I will again provide a figure that illustrates the CLAW hypothesis. I have also included carbonyl sulfide on the right side of the picture.


 In the figure above, the role of carbonyl sulfide (COS), which is not addressed in the CLAW hypothesis, is also added. COS does not decompose in the troposphere*, but reaches the stratosphere. The strong ultraviolet radiation in the stratosphere decomposes COS into sulfuric acid particles through an oxidation reaction. This organic sulfur gas is responsible for supplying the nuclei that create cloud particles in the stratosphere. As clouds increase in the stratosphere, they create an effect that raises the temperature near the earth's surface.

*UV-A falling in the troposphere does not decompose it. Therefore, it averages 500 ppt in the troposphere. COS is stable in the atmosphere, but in seawater it is hydrolyzed and halved within a few days. Interesting. In the ocean surface layer, COS is generated by photolysis of methanethiols during the day, and COS decomposes by hydrolysis at night (and during the day). This is why diurnal changes in COS concentration are clearly visible in surface seawater.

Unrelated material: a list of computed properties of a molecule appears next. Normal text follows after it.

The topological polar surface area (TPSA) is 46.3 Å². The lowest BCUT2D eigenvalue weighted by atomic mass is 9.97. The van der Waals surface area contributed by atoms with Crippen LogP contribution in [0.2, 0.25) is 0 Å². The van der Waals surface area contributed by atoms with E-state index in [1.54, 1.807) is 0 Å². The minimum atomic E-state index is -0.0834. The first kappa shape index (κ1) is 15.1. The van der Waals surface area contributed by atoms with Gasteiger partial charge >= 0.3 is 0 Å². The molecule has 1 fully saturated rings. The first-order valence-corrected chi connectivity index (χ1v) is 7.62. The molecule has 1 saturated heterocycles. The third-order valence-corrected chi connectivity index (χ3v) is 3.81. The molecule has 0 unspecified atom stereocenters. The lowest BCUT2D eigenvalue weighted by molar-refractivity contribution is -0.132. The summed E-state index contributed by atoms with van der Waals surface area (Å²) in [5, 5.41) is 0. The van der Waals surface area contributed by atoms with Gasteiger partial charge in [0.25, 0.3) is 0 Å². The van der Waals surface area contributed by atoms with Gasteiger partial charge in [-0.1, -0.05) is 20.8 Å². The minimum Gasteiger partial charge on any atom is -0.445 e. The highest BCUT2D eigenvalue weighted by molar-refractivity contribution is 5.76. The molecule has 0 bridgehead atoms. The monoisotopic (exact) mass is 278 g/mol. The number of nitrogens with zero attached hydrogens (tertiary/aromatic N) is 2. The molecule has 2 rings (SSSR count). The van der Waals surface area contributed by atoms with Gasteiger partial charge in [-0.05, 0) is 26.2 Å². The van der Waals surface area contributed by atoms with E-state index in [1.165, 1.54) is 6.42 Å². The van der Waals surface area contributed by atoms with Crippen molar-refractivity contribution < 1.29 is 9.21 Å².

Until the early 1990s, the global source of COS was unknown, but recently it has become clear that its marine origin is of paramount importance. Incidentally, COS is structurally similar to CO2, only the oxygen (O) of CO2 has been replaced by S. Therefore, land plants mistakenly absorb COS as well as CO2 during photosynthesis. On the other hand, since COS is not emitted during respiration, it is sometimes used as a marker to determine the amount of photosynthesis on land.

Reference Investigations into the tropospheric cycle of COS : atmospheric distribution, air-sea and air-vegetation exchanges, Xiaobin Xu, 2001 (Doctoral paper):The COS and CS2 of the oceans and atmosphere are explained and studied in great detail.

Last modified: Wednesday, 2 August 2023, 6:28 PM